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Global Fertilizer Supply Shrinks Amid Sanctions Against Russia and Belarus

Global Fertilizer Supply Shrinks Amid Sanctions Against Russia and Belarus

The global fertilizer supply chain will be bracing for a shortfall due to sanctions and restrictions imposed on Russia and Belarus, while the two countries’ potassium fertilizer exports combined are about 40 percent of the global market.

Following western sanctions against Russia for its escalating invasion of Ukraine, the world’s three largest container shipping companies, Switzerland’s MSC, Denmark’s Maersk, and France’s CMA CGM, announced on March 1 the suspension of all cargo bookings to and from all Russian ports, including that in the Baltic Sea, Black Sea, and Far East Russian regions. Food, medical, and humanitarian supplies are exceptional.

The simultaneous move is another heavy blow to Russia’s exports.

The Fertilizer Institute (TFI), an organization focused on the fertilizer industry, raised concerns in a March 3 statement that “the removal of Russian product from the global marketplace will have an impact on supply,” due to Russia’s major role in the global fertilizer market.

The report said Russia is the second-largest producer of nitrogenous fertilizers (ammonia and urea) and potassium fertilizers in the world, and the fifth-largest producer of phosphate (phosphate fertilizer). In the global export market, Russia accounts for 23 percent of global ammonia exports, 14 percent of urea (carbamide) exports, 21 percent of potash (a fertilizer made of potassium) exports, and 10 percent of processed phosphate exports.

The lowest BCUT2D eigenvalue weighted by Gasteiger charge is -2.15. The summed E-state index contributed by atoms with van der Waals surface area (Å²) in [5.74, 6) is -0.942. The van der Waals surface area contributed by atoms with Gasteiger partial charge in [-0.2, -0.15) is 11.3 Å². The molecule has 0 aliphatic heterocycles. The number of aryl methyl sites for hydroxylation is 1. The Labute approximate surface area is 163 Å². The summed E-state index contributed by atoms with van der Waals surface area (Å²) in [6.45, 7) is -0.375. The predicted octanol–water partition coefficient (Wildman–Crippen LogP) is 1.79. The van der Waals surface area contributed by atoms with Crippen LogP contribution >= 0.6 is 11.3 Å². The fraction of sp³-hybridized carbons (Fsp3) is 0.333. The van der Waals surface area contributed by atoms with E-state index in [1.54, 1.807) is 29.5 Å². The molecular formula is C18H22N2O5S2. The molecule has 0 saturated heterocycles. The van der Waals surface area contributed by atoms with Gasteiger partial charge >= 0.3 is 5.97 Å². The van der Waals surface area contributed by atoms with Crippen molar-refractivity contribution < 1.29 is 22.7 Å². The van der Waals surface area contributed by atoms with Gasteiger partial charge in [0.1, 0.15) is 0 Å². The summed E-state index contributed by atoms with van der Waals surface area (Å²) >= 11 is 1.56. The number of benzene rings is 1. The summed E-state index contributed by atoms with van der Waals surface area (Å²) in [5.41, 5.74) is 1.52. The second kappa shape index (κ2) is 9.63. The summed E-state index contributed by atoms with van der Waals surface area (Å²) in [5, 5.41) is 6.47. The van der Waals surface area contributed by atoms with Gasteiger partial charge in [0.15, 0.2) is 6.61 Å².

In addition, Russia is the world’s second-largest producer of natural gas, with a quarter of the global supply share, while natural gas is the main raw material for nitrogen fertilizers.

Nitrogen, phosphorus, and potassium are the three major nutrients that promote the growth of crops, so chemical fertilizers supply is crucial to the agricultural production of each country.

On March 2, the French E.U. Presidency announced that the E.U. had decided to impose sanctions on Belarus for its role in supporting the Russian invasion of Ukraine, banning exports of timber, steel, and potash to E.U. countries.

The U.S.-sanctioned Belarus Potash Corporation (BPC) accounts for one-fifth of global potash exports, and together with Russia, the two countries have a combined share of more than 40 percent of the global potash market. If the sanctions continue, the global potash supply may face a huge scarcity.

Russian President Vladimir Putin said on March 10 that attempts by Western countries to block the export of fertilizers, oil, natural gas, and metals from Russia would have serious consequences worldwide.

China’s Additional Demands for Fertilizer

In 2022 the demand for fertilizers in China will be high, in order to overcome late sowing, said Tang Renjian, Chinese Minister of Agriculture and Rural Affairs on March 5. He said that in 2021, five provinces in northern China including Hebei, Shandong, Henan, Shaanxi, and Shanxi suffered from rare autumn floods, and as a result, one-third, or 110 million mu (18 million acres) of winter wheat was sown half a month later than normal.